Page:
Ushuaia to Santiago
Jan 2012 - May 2012
Santiago to La Paz
May 2012 - Aug 2012
La Paz to Panama C
Aug 2012 to Nov 2012
Panama C to Phoenix
Nov 2012 to Feb 2013
Phoenix to P Rupert
Mar 2013 to May 2013
P Rupert to Deadhorse
May 2013 to Jul 2013
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Aug 2, 2013:
Distance to Date: 25,089 km / 15,555 mi
From Tok, we rode to Fairbanks where we resupplied for the final push to Deadhorse in Prudhoe Bay. Well, unfortunately, after 19 months on the road, the bike gave way. Derailleur cable snapped (we were able to replace this), then a couple of spokes on the freewheel side broke, then the chain, and the chain breaker was missing a critical part, etc... Things were not good.
Being so close to the end with no bike shop (or anything!) around, we decided to hitch and shuttle to get to Deadhorse. And we got there! It really is true that getting from A to B is not necessarily the journey, it's the "everything else" in between! This was certainly true for us.
From up there, we first hitched in a truck and then with an Ice Road Trucker (who prefers to refer to himself as a "Haul Road Trucker" -- thanks, Andy!). So we are back in Fairbanks.
But wait, there's more! Stay tuned. There's going to be an epilogue. We're planning to donate the tandem bike to Access Alaska here in Fairbanks, fly to Southern California, get single bikes (since Christi can now ride a bike), and ride back to Phoenix.
Here are two recent news articles: Disabled World and Yukon News from Whitenorse, Yukon Territory, Canada.
On the road to Fairbanks, we stop in Delta Junction for a newspaper interview. Doing our job to raise awareness.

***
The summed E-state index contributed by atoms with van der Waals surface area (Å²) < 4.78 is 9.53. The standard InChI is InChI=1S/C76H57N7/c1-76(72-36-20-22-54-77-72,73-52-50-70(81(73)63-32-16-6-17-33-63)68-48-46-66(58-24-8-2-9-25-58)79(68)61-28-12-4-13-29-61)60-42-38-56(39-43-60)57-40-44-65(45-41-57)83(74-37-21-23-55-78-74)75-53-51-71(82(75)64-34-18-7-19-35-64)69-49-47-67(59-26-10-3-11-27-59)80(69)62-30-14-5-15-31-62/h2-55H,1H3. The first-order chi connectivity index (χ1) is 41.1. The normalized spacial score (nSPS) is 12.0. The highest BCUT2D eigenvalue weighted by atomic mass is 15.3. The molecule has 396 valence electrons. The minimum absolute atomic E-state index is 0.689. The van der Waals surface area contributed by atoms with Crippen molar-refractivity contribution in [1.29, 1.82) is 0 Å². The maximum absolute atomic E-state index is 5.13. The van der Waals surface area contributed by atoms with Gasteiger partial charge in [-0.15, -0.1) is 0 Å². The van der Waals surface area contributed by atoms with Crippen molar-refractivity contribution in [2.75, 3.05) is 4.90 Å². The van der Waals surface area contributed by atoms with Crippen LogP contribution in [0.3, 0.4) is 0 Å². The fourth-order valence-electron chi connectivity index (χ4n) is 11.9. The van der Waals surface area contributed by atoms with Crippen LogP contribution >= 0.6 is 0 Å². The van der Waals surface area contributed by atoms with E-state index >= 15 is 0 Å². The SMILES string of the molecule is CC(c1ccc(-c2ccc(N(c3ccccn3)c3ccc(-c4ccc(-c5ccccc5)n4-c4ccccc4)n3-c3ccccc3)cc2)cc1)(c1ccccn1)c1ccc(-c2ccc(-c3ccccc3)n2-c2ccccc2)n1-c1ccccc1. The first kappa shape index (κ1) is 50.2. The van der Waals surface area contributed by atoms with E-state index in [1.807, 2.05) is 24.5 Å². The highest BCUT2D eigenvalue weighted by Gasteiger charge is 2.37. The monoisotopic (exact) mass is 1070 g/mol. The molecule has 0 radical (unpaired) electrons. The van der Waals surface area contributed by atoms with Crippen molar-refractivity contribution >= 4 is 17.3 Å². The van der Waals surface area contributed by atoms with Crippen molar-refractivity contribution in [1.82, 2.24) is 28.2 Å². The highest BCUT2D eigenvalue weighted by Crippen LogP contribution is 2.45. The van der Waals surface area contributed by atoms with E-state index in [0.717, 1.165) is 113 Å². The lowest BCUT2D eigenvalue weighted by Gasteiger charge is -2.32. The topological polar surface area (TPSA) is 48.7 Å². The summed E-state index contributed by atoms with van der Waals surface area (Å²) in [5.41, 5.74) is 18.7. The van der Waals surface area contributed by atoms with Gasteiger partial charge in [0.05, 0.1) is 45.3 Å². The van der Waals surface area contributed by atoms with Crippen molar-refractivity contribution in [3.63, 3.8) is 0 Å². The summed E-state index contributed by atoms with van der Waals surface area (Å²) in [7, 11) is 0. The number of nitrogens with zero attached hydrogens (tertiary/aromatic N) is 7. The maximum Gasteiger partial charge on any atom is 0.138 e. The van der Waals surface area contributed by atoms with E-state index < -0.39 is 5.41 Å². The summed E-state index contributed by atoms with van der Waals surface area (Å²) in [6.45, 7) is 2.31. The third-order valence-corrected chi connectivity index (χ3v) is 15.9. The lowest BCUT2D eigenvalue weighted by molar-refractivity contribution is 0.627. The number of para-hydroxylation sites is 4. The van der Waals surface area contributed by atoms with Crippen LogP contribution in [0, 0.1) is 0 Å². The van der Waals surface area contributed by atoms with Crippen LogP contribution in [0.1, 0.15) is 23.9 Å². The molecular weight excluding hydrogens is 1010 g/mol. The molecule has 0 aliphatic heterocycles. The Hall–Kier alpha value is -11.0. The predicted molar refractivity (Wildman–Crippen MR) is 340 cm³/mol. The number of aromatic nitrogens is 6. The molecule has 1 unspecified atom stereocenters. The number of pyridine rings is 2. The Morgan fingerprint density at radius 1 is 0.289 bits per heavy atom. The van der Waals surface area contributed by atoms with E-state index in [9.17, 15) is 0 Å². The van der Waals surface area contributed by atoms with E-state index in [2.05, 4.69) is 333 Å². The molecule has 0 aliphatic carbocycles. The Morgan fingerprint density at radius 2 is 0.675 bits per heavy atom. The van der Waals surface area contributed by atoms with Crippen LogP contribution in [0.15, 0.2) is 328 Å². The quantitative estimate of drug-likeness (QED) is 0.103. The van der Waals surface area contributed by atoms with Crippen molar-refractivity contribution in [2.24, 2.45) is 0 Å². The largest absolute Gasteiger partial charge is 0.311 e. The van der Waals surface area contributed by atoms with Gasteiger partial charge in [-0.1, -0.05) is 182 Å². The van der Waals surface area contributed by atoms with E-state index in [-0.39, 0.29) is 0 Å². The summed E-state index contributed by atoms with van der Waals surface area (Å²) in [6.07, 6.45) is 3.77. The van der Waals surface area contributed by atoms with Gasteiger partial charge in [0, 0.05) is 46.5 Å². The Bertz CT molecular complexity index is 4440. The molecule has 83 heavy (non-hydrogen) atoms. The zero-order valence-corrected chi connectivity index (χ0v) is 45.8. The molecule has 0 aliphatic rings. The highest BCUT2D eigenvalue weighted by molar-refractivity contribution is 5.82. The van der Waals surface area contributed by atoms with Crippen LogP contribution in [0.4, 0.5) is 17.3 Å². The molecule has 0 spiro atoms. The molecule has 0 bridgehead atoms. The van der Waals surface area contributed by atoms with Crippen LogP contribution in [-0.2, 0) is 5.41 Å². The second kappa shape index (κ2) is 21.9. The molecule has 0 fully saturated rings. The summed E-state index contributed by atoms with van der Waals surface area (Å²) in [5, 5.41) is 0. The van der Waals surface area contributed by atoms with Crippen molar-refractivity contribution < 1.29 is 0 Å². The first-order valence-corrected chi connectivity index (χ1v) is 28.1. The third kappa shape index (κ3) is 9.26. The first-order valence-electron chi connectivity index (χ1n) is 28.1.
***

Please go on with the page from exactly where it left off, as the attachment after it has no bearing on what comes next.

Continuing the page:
Onward, we pass by the Alaskan Pipeline that runs from Prudhoe Bay (Deadhorse) to Valdez. In Valdez, oil is loaded into oil tankers to be transported to Anacortes near Seattle for refining.
We meet Paul from NJ. He's heading for Ushuaia -- where we started!
This has to be the coolest village in the world!
North of Fairbanks en route to the Dalton Hwy, we camp at this rest area for a couple of days to wait out the rain. Rain = no good visually.
Not visible here, but there are lots of up's and down's. One can only smile.
84 miles north of Fairbanks -- the start of the Dalton Hwy, also known as "The Haul Road" since everything in the north slope's gigantic oil operation is hauled through this road.
Yelp, take caution.
We slowly edge along.
The official start. Deadhorse 414 miles to go.
Nothing in between these three places. Absolutely nothing. No gas, no food, nothing!
North of Yukon River, we get caught in a muddy road work.
And it is here where the stress on the rear wheel as we fish-tail that spokes broke.
We clean the bike, fix other things, but concede to the spokes. We didn't have enough replacement spokes. And a broken chain. Game over.
So we hitch.
Christi shadow dances to pass time as we try to hitch.
The "Camp-ulance" picks us up. Once an ambulance, it is now a camper.
Campulance's first patient?
The tandem bike.
Two thumbs up, and we continue north.
We get to the Arctic Circle and do the obligatory photo-op.
We get to Coldfoot (250 miles north of Fairbanks and halfway to Deadhorse).
The bike is okay, but not fit to ride.
So close, yet still far. Some 250 miles of our final destination.
Back on the road to hitch.
Yelp, NOTHING out here!
We heard about a shuttle passing through the following day and so decided to catch that. The Dalton Hwy rides alongside the pipeline.
It's an impressive engineering feat.
Our camp in Deadhorse. It's tundra country.
Oil... some love it... some hate it.
Deadhorse exists solely for one thing: oil.
It's the land of BP, Exxon-Mobil, and Conoco-Philips.
The Arctic Ocean is not as cold as we thought.
The road back down. Any takers?
First hitch is in the back of a truck. Tauru gets splattered with mud.
Wet, muddy and slippery.
Second hitch is with a trucker.
The pipeline and the road.
The tanker that took us back to Fairbanks.
The bike is safe in the back.
Thanks, Andy, for trucking back down!
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